• How can the IGF further strengthen its role as a catalysing platform for fostering global cooperation and coordination among international organizations, governments, civil society, academia, and the private sector based on a global multistakeholder approach?
  • And specifically considering the negotiations of a Global Digital Compact:
    • What role could the IGF play to help prioritize human rights in the digital age in the development of future policies and institutions (e.g. the establishment of a human rights advisory body)? What partnerships should it try to establish? 
    • How could the IGF support the establishment of international mechanisms that build on multistakeholder engagement to ensure effective and transparent implementation, monitoring, evaluation, and compliance with human rights?

Session Agenda: Open Panel Discussion 


- Dr. Cameran Hooshang Ashraf, Human Rights Lead, Wikimedia Foundation and Central European University Department of Public Policy

- Dr. Eileen Donahoe, Special Envoy and Coordinator for Digital Freedom, US State Department

- Prof. G. Peter Kirchschlaeger, Director, Institute of Social Ethics, University of Lucerne

- Mallory Knodel, Chief Technology Officer, Center for Democracy & Technology

- Dr. Marielza Oliveira, Director, UNESCO Communications and Information Sector's Division for Digital Inclusion, Policies and Transformation, UNESCO

- Frederick Rawski, Head of Human Rights Policy APAC, Meta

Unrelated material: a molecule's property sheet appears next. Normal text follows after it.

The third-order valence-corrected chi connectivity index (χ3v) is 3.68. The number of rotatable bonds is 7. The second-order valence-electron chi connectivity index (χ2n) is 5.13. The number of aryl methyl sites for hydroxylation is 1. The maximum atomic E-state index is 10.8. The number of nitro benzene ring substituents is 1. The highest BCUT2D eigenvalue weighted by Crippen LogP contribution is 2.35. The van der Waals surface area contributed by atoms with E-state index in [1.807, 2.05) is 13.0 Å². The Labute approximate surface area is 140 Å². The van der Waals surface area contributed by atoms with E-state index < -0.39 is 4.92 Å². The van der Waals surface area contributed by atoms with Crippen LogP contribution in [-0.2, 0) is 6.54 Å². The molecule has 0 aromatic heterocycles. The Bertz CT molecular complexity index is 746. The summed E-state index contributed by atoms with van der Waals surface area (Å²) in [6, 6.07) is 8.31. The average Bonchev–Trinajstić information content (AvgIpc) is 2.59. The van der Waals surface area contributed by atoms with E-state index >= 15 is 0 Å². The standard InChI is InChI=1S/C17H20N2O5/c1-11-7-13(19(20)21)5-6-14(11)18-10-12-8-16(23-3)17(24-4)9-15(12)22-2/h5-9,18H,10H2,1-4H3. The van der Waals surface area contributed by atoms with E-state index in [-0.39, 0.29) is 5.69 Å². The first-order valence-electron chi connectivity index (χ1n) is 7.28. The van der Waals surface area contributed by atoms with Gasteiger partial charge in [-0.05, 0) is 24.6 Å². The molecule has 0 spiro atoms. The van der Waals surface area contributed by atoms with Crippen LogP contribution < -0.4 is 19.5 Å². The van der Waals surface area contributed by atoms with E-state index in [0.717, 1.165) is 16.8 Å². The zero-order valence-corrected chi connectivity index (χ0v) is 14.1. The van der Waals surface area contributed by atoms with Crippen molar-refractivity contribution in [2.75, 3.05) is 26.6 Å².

- 'Gbenga Sesan, Executive Director, Paradigm Initiative and member of the IGF Leadership Panel


- Peggy Hicks, Director, Thematic Engagement, Special Procedures, and Right to Development Division, OHCHR


- Dr. Evelyne Tauchnitz, MAG Member


Human Rights & Freedoms
Key Takeaways (* deadline 2 hours after session)
Human rights and human dignity constitute a minimal ethical standard and baseline. Human rights need to be place at the centre of any governance framework of digital technologies, including AI. Basically all risks and threats arising out of AI such as data privacy, manipulation, surveillance, freedom of expression and assembly, hate speech, dis- and misinformation, are in their core all human rights considerations.
Human dignity and personal freedom which lie at the core of human rights recognizes that all people – independent of their gender, nationality or religious or political beliefs – are worth of protection, that all people have something worthwhile to contribute and to share. We need to make sure that everybody has access to the negotiation table. This may require systemic change and effective tackling of gender based digital violence.
Call to Action (* deadline 2 hours after session)
Governments have the obligation to make sure that human rights are implemented in practice. For this, they need to invest in capacity building and training of policy-makers and judges to make sure that there is effective remedy in case of human rights violations. At the same time, governments also need to commit to not engage themselves in human-rights violating practices such as internet-shutdowns or mass surveillance of citizens.
Private companies have the responsibility to respect human rights in their daily business practices through careful risk assessment, continuous monitoring of their impact on human rights, and due diligence in their delivery and supply chains when designing, developing and using digital technologies, including AI. Effective Risk assessments are key. Respecting human rights fosters innovation as people can express their ideas freely.